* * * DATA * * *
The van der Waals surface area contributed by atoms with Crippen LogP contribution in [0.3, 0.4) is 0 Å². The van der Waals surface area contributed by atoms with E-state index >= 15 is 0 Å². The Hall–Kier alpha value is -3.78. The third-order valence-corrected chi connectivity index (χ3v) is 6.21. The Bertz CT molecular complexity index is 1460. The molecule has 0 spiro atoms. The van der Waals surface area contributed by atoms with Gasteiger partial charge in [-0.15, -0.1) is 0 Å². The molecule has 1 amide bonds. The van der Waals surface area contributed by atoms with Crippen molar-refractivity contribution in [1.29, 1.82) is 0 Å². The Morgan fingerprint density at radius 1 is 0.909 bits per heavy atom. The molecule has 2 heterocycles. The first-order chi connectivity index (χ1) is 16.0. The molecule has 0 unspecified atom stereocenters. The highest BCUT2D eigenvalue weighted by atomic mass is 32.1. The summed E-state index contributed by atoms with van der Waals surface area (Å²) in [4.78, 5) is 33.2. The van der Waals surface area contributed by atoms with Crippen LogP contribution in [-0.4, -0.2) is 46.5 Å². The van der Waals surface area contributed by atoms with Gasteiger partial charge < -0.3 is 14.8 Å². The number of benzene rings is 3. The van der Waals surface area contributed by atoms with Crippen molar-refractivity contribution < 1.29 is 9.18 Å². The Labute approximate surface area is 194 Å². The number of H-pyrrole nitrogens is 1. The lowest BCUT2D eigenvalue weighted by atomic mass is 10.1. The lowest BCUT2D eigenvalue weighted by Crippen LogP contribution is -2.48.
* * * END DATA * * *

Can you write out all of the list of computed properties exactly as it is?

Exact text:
The van der Waals surface area contributed by atoms with Crippen LogP contribution in [0.3, 0.4) is 0 Å². The van der Waals surface area contributed by atoms with E-state index >= 15 is 0 Å². The Hall–Kier alpha value is -3.78. The third-order valence-corrected chi connectivity index (χ3v) is 6.21. The Bertz CT molecular complexity index is 1460. The molecule has 0 spiro atoms. The van der Waals surface area contributed by atoms with Gasteiger partial charge in [-0.15, -0.1) is 0 Å². The molecule has 1 amide bonds. The van der Waals surface area contributed by atoms with Crippen molar-refractivity contribution in [1.29, 1.82) is 0 Å². The Morgan fingerprint density at radius 1 is 0.909 bits per heavy atom. The molecule has 2 heterocycles. The first-order chi connectivity index (χ1) is 16.0. The molecule has 0 unspecified atom stereocenters. The highest BCUT2D eigenvalue weighted by atomic mass is 32.1. The summed E-state index contributed by atoms with van der Waals surface area (Å²) in [4.78, 5) is 33.2. The van der Waals surface area contributed by atoms with Crippen LogP contribution in [-0.4, -0.2) is 46.5 Å². The van der Waals surface area contributed by atoms with Gasteiger partial charge < -0.3 is 14.8 Å². The number of benzene rings is 3. The van der Waals surface area contributed by atoms with Crippen molar-refractivity contribution < 1.29 is 9.18 Å². The Labute approximate surface area is 194 Å². The number of H-pyrrole nitrogens is 1. The lowest BCUT2D eigenvalue weighted by atomic mass is 10.1. The lowest BCUT2D eigenvalue weighted by Crippen LogP contribution is -2.48.